Thursday, February 25, 2016

More on St. John's Wort


 


Since another cold snap is expected and we are not yet through February, perhaps consider adding some St. John's Wort to your supplements. It has a long and colorful history and has been considered an important plant since ancient times... there are over 400 species worldwide. From the time of the ancient Greeks down through the Middle Ages, St. John's Wort was considered to possess magical powers and was used to ward off evil and protect against disease.

 

Since the time of the ancient Greeks, St. John's Wort has been used to heal wounds, remedy kidney troubles, and alleviate nervous disorders, including insanity.  Early Christians named it after John the Baptist and claimed that red spots appeared on leaves on August 29, the anniversary of the saint’s beheading.

 

As far as magical properties are concerned, it was used for purposes from projecting longevity to testing ones chances for marriage. To predict their chances for marriage young girls would place a sprig of flowers under their pillow... if the flowers were fresh in the morning, their chances were good, if they had wilted the lady was to be disappointed in love for another year. As recently as the 1850s, St. John’s wort was used as a method to determine how long members of a family would live. Sprigs of the fresh plant would be hung from the rafters by family members and in the morning they were examined to see which ones were in varying stages of wilt, foretelling the order of death.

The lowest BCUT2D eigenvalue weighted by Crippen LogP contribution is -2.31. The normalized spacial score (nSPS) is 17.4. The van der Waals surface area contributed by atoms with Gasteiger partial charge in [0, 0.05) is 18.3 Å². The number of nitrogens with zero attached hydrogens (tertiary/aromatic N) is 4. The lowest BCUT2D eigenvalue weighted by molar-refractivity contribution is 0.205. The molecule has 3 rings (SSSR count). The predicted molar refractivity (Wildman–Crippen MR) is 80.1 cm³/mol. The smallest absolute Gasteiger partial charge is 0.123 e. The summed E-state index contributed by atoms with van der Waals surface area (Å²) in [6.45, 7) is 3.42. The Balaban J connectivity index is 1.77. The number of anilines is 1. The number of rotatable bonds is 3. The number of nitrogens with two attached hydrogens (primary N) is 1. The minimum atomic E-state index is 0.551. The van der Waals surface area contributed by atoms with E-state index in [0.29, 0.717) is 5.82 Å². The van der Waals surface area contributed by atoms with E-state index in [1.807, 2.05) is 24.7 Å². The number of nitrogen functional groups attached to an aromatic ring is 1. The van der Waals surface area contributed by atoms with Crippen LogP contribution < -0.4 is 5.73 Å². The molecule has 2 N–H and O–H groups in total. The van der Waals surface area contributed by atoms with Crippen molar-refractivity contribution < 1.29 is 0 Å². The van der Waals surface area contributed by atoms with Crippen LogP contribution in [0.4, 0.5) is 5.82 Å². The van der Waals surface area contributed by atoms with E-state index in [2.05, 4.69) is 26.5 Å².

The tops of the plant were also considered effective for keeping away ill fortune and bringing luck. Bringing flowers of St. John’s wort into the house on a midsummer eve would protect one from the evil eye, witches, or fire. In one case in 1696, an evil spirit was terrifying occupants of a home in London until St. John’s Wort placed under pillows exorcised the apparition.


Culpeper (ca. 1650) wrote 'it is a singular healinng wound herb' and as an ointment 'it opens obstructions, dissolves swelling and closes up the lips of wounds.'  St. John’s Wort was used to cure ulcerations of the ureter and kidneys, and for jaundice, gout, and rheumatism as well as injuries to the spinal cord. Native Americans used it as a snake bite remedy and for bruises.


Recent research matches ancient thought and American herbalists still use St. John’s wort for many of the same conditions for which it was recommended throughout the ages. In Europe preparations are commonly prescribed by medical doctors for burns, ulcers, nervous disorders, and depression.


This cheery plant spreads rapidly by means of runners so I recommend putting it into a pot to contain it... it is indeed another miracle plant.